Red Dead Redemption Edgar

So the basic plot of RDR is that you playing as John Marston is under control by the government who are holding John’s wife and son as collateral to force him to track down and kill his old gang members. After tracking down the final member, Dutch the old gang leader, the government allows John to return to his wife, Abigail and son, Jack on his ranch. Its that moment after Dutch is dead when the best part of the game begins.

See, John is now free from his governmental ties and rides back to his ranch and to his family. One of the few vocal tunes kicks in (Compass by Jamie Lidell) as you make the journey home riding on your horse through the Tall Trees and onto the Great Plains areas, the song wells up as you get closer to Beecher’s Hope, your ranch and your family. After his long action and violence packed adventure, John is back home and he takes to tending to his homestead. Doing a run to MacFarlane ranch to drop off supplies along with his slightly jealous wife, Abigail. He rounds up some cattle with the help of his cantankerous old uncle, scares birds away from his corn silo. John swears never to return to that outlaw life now he is free and plans on spending the rest of his days by Abigail and Jack’s side making a life as a farmer. He finally has his redemption.

Red Dead Redemption John and Dutch

Everything is perfect…but that’s when it hits you that you’re still playing the game. Surely it should’ve ended a while back when John first got back to his family directly after Dutch’s death. John has been freed from his government ties, he’s back home with his wife and son, happy ending, roll credits, job’s a good un’.

Only the credits haven’t rolled. So why are you still playing, you have finished the game, you have done what the government asked and are now free? Why are you doing these mundane tasks after several dozen hours of action and excitement? From mowing down Mexican rebels with a Gatling gun on the back of a train, taking out bandits and their gangs to getting involved in mass shootouts…oh and collecting wild flowers while exclaiming “you little beauty!”. Its been non-stop action and adventure for the best part of fifty plus hours and now you’re a farmer?


Its often said that Alfred Hitchcock was the master of cinematic tension and suspense. Well Rockstar are the gaming equivalent. While playing those last few “boring” missions, it was perfectly clear it was not quite over despite the fact you fulfilled your governmental duties and tracked down your former gang members. Something was amiss, you didn’t fully know exactly what it was the first time playing…but something was not right, you could feel it. There was a sense of unease and discomfort. With the sun glaring down on Beecher’s Hope while birds tweeted away in the background as Rufus the dog patrolled his territory happily barking away. It was peaceful and quiet – the calm before the storm and the longer these “boring” missions continued, the more tense and suspenseful the wait became.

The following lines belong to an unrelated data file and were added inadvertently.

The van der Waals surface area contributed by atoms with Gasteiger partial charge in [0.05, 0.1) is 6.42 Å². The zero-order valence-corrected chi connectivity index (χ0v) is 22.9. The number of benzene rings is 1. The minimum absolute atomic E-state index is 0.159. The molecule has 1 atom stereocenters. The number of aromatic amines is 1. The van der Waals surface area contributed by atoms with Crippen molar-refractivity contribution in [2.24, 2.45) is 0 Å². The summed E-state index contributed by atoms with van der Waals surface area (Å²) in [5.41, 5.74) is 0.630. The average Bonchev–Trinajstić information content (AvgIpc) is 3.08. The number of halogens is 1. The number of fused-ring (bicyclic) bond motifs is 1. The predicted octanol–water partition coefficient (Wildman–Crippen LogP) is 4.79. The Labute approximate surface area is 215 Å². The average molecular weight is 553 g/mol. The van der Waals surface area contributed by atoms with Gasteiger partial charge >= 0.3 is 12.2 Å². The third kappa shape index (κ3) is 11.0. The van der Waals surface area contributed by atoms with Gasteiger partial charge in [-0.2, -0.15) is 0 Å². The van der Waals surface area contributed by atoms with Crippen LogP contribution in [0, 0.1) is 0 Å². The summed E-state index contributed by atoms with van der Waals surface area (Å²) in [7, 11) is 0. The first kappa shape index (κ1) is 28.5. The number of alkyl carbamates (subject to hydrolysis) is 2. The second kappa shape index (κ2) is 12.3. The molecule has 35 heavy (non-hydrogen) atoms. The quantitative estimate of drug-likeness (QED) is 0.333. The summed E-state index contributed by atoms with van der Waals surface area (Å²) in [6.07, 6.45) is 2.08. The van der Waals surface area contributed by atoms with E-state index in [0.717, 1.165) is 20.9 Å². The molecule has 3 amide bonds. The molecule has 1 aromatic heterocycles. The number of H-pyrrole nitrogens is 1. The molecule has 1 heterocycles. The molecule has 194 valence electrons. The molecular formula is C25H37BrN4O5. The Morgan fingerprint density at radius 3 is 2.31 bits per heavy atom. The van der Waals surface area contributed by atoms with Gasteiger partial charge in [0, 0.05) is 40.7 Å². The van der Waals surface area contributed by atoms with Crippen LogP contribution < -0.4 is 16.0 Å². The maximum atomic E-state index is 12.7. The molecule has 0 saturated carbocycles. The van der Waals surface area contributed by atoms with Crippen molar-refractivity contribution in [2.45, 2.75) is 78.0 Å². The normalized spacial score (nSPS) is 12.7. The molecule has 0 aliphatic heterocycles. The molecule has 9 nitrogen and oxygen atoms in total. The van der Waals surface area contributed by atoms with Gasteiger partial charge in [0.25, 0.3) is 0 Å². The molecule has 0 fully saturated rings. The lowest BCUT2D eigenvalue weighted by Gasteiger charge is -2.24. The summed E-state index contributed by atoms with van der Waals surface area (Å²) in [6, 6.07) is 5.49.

As beautiful and serene those last handful of missions were, there was an underlying wave of anxiety. You didn’t want to see what happened next as you knew it was gong to be bad, you wanted John to be happy with Abigail and Jack, he’d more than earned it over the course of the game. You wanted him to make it as a farmer as “boring” as it sounds. I suppose you could turn your console off now and leave John on his farm with his family. But of course, you had to see the real ending. So you continued to play, herd that cattle and take them out to pasture, teach your son how to use a gun and take him hunting, kill a pack of wolves to sell their meat at a local store, break-in some wild horses. More “boring” missions followed as that niggle of negativity at the back of your head kept eating away. Something was going to happen, you were sure of it – you just didn’t know what or when.

And then it does happen, suddenly the ranch is attacked by the army under orders from the same government folk you have been working for the whole game. They want to cut all ties and that means John and his entire family must die. All hell breaks loose and that peaceful serenity of the farmer’s life is shattered as the bullets fly. John’s cantankerous old uncle is killed in the gunfight and this just spurs him on to fight back harder to save Abigail and Jack. The bastards even killed Rufus the dog who got caught in the crossfire. But there was a glimmer of hope as the numbers thinned out, the army were loosing the fight. This is it, take out the army, the crooked government officials, John can get on with his life and live happily with his family, roll credits…only that’s not what happens.